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Climate science denial backers could be given peerages by Boris Johnson

Ex-Global Warming Policy Foundation boss who said UK should ‘move on’ from climate change reportedly on honours list

Adam Bychawski
10 October 2022, 4.19pm

Karl Black / Alamy Stock Photo


Johnson's honours list could put two figures linked to climate science denial group in the Lords.

A major donor and a former director of a leading climate science denial group are reportedly set to be given a seat in the House of Lords by Boris Johnson.

The former prime minister made the decision to nominate billionaire hedge fund manager Michael Hintze and former civil servant Ruth Lea for peerages before he left office in September, according to The Daily Telegraph.

Hintze, the founder and CEO of global asset management fund CQS, was previously revealed to be one of the funders of the Global Warming Policy Foundation (GWPF), which is lobbying for the government to scrap its target to reach net-zero carbon emissions by 2050.

He has also given £4.7m to the Conservative Party and £100,000 to the Institute of Economic Affairs (IEA), a think tank close to Liz Truss, which has also called for the UK to abandon its legally-binding net zero commitment and for the renewables industry to be hit with a windfall tax. 

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Johnson also recommended that Ruth Lea, a former trustee and director of the GWPF between 2019 to 2021, be awarded a peerage.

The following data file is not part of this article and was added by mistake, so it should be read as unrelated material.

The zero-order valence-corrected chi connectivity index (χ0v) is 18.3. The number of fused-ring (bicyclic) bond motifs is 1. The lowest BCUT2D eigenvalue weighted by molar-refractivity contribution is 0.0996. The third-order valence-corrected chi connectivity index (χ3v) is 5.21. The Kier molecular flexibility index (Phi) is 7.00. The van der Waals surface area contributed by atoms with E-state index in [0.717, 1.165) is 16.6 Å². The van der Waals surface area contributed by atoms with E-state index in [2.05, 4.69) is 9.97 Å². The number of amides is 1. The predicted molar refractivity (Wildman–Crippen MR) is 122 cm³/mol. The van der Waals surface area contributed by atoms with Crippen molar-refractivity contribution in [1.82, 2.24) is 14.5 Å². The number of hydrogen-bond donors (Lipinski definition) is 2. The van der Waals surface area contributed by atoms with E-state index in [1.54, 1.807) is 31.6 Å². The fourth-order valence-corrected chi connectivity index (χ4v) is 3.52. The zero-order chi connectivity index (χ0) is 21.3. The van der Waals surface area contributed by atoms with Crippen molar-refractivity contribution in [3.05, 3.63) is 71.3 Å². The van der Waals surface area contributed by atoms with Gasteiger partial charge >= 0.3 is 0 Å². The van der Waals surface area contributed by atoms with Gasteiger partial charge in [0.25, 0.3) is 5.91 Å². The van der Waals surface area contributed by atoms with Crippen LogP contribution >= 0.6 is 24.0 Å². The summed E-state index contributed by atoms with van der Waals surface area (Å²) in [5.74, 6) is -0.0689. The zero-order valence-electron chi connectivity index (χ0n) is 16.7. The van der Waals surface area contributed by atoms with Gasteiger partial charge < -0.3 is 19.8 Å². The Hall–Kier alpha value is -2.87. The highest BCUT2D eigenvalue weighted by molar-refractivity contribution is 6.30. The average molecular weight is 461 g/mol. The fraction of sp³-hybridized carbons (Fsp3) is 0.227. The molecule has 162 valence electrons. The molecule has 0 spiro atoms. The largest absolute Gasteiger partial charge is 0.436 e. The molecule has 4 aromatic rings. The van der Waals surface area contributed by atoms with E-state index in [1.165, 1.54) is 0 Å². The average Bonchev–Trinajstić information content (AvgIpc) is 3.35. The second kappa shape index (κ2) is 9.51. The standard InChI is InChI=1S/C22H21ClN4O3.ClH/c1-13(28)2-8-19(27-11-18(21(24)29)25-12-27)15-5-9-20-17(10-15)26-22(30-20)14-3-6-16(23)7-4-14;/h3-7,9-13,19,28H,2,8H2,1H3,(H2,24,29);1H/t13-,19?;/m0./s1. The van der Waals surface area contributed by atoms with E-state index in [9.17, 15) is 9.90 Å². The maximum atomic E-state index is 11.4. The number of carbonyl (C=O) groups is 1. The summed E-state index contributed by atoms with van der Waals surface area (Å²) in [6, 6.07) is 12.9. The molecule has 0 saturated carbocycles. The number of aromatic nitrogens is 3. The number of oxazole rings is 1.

Lea has claimed that human contribution to global CO2 emissions is “paltry” and suggested that it is time to “move on” from discussing climate change. The UN Intergovernmental Panel on Climate Change’s latest report, based on analysis of 14,000 scientific publications, concluded that increased greenhouse gas emissions have been “unequivocal caused by human activities”.

The former GWPF director is also a fellow at the IEA and was appointed as adviser to Tory MP Craig Mackinlay earlier this year. Mackinlay, who leads the Net Zero Scrutiny Group (NZSG) of Tory MPs, has been one of the most vocal critics of the government’s net-zero policies.

The GWPF has been accused of spreading misinformation about the UK’s net zero commitments by seeking to blame the rising cost of living crisis on policies aimed at reducing carbon emissions.

Earlier this year, the GWPF’s campaigning arm, Net Zero Watch, published a paper claiming that building more wind and solar power would make energy bills rise, and calling for existing renewables to be “eventually wound down” and replaced with gas and coal.

Mackinlay was quoted in the report’s press release praising the lobby group’s “bold solutions” to the energy crisis.

Earlier this year, openDemocracy revealed that the GWPF has received hundreds of thousands of pounds from an oil-rich foundation with large investments in energy firms.

The GWPF refuses to disclose its donors in the UK and has claimed that it does not take money from fossil fuel interests.

However, US financial filings identified by openDemocracy show that the lobbyists have a donor with $30m shares in 22 companies working across coal, oil and gas. MPs and climate scientists have urged the Charity Commission to strip the GWPF of its charitable status following the revelations.

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